Parts of the Sun
The core is not only the hottest part of the sun, but it is also the hottest part of our solar system. The core emcompasses 25 percent of the sun's radius. The core is 15 million degrees Kelvin, with pressures so high, they cause hydrogen atoms to undergo nuclear fusion.
The radiative zone is a section of solar interior between the innermost core and the outer convective zone. This zone generates energy through nuclear fusion which is sent outwards as electromagnetic radiation.
This part of the sun is made of plasma. It starts out as 5,700 degrees Celcius and gets hotter as you go down. This difference in temperature is what causes the plasma to rise and fall while being heated and cooling. This gives it the name convection zone.
The photosphere is the visible surface of the sun. Since the sun is a ball of gas, this is not a solid surface. The gas in this layer is 100 km thick. Here there are sunspots, faculae, and granuels.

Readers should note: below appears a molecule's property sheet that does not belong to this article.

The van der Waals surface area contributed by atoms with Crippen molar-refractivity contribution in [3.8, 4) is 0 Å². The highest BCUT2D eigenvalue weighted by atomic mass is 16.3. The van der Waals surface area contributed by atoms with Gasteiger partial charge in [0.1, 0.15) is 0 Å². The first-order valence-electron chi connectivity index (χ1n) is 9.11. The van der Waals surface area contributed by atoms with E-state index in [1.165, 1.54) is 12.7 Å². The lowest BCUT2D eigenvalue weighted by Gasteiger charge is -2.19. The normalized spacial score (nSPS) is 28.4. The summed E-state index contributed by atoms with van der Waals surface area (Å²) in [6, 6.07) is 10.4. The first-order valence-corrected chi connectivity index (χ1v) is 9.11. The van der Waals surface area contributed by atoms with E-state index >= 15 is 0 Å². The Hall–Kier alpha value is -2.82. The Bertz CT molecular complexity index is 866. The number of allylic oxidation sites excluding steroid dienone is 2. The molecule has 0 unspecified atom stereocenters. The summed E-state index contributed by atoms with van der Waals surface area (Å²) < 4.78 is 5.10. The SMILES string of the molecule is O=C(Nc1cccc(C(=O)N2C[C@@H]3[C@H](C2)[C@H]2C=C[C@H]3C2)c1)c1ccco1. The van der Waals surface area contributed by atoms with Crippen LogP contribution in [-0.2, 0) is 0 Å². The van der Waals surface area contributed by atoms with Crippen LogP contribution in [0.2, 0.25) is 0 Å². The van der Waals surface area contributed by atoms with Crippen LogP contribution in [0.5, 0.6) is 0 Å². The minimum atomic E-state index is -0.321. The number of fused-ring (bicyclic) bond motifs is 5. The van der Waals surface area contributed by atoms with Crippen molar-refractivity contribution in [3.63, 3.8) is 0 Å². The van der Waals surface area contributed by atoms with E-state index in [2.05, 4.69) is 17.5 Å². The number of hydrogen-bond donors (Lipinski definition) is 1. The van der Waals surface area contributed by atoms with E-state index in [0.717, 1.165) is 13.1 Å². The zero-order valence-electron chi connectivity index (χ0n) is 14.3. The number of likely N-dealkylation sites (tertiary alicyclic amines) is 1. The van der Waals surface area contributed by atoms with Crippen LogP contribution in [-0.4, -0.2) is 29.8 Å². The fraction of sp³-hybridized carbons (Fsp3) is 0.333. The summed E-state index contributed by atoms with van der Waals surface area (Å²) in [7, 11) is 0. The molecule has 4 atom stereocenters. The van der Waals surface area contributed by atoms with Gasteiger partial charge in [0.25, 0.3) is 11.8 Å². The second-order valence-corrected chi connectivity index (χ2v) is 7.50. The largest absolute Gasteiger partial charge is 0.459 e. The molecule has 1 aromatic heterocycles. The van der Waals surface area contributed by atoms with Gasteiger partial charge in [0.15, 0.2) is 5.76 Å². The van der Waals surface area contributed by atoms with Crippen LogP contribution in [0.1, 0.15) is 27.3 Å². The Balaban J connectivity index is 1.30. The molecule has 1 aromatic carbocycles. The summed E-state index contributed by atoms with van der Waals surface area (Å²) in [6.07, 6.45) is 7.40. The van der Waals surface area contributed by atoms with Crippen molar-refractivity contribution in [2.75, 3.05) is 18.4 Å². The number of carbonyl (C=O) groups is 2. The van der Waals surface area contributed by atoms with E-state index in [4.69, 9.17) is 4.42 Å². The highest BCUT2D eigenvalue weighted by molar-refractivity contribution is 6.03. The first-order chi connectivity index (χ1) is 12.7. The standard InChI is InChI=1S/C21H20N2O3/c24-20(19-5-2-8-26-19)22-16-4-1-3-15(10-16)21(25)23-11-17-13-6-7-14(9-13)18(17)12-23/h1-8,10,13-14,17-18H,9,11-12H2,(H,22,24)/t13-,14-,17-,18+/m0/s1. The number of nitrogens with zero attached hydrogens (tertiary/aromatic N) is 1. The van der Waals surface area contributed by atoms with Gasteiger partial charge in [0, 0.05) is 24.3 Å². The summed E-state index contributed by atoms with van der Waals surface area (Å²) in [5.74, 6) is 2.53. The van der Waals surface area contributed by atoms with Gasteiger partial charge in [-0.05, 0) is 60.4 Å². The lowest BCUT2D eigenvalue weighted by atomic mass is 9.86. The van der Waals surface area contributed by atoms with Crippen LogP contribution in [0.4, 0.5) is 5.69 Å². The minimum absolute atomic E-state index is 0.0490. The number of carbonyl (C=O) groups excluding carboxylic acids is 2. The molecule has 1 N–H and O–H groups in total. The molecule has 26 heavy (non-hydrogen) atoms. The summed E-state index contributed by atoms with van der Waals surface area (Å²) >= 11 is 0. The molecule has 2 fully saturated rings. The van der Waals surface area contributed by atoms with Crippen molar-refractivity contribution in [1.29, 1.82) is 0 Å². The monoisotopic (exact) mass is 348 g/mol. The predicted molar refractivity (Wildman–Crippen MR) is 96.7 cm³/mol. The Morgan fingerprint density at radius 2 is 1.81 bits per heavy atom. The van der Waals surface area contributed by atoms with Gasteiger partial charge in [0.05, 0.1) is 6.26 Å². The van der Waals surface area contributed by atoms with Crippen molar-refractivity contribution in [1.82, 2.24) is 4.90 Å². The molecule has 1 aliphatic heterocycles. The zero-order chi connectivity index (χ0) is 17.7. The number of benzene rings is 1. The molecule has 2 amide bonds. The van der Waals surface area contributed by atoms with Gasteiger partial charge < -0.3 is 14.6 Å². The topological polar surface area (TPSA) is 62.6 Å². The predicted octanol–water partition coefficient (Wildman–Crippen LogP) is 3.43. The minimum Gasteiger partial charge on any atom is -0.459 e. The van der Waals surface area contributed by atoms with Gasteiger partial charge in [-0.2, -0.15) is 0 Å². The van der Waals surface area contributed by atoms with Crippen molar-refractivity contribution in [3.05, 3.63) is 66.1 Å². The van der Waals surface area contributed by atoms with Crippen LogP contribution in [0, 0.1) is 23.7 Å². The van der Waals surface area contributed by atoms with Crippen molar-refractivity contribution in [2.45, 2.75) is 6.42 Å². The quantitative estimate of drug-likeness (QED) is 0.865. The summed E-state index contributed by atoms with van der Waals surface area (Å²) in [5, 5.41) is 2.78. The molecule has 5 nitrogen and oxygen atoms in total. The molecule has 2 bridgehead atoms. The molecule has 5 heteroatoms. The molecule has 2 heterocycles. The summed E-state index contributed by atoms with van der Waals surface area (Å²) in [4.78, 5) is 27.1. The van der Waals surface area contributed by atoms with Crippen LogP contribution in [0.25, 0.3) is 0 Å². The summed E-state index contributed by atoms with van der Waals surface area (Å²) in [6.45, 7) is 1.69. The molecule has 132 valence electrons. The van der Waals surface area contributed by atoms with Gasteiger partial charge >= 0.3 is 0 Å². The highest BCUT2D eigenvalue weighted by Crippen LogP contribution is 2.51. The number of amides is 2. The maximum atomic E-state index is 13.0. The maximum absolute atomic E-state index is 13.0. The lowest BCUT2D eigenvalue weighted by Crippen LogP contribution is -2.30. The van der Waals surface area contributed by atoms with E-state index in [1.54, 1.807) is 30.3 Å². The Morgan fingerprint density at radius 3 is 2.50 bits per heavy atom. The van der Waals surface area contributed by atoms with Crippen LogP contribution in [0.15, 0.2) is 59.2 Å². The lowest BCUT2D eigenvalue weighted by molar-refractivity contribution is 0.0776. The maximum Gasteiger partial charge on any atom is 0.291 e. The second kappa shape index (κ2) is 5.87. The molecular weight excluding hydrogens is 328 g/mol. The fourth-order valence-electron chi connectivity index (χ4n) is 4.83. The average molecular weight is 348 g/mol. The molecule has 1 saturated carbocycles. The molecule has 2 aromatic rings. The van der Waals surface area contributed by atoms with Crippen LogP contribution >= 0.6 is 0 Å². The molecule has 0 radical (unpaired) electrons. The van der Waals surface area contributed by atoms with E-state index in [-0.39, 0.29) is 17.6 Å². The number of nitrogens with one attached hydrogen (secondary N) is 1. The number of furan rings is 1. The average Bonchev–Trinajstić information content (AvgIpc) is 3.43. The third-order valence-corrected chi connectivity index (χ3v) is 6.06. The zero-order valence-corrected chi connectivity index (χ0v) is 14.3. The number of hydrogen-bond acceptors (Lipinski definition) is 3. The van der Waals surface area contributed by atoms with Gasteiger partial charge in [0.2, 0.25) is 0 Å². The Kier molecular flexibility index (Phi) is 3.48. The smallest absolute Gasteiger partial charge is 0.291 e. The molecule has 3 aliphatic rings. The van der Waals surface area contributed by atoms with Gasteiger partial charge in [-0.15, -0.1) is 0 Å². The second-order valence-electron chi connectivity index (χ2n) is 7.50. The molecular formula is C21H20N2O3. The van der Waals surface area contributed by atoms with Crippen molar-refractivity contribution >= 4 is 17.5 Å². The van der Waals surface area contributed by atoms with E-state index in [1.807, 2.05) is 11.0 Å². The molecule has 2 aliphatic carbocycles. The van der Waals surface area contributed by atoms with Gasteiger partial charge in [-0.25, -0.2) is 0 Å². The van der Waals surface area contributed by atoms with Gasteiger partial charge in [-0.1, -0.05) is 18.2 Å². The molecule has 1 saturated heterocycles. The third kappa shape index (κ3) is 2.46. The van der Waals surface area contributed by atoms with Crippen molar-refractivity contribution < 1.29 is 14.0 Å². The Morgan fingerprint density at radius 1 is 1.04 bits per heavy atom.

This is the irregular layer above the photosphere. Its temperature rises from 6,000 to 20,000 degrees Celcius. The high temperatures cause the hydrogen to emit a reddish color. In this layer there are prominences, solar flares, and filament eruptions.
The corona is the sun's outermost layer, and even though it's the last layer, it's the hottest of them all. This features streamers, plumes, and loops. Its shape changes with the sunspot cycle.
This is an area on the surface of the sun (photosphere) that appears to be darker than the rest. It has a cycle that lasts about 11 years and is larger than Earth.
This is a large bright feature extending outwards from the sun. This extends out into the sun's outer layer of the atmosphere, the corona.
A solar flare is a sudden variation of brightness. This occurs when magnetic energy builds up so high it releases, therefore emmiting radiation.
On Earth, these are more commonly referred to as the Northern Lights. This occur because of energetic particles speeding out of the sun in solar winds due to giant explosions.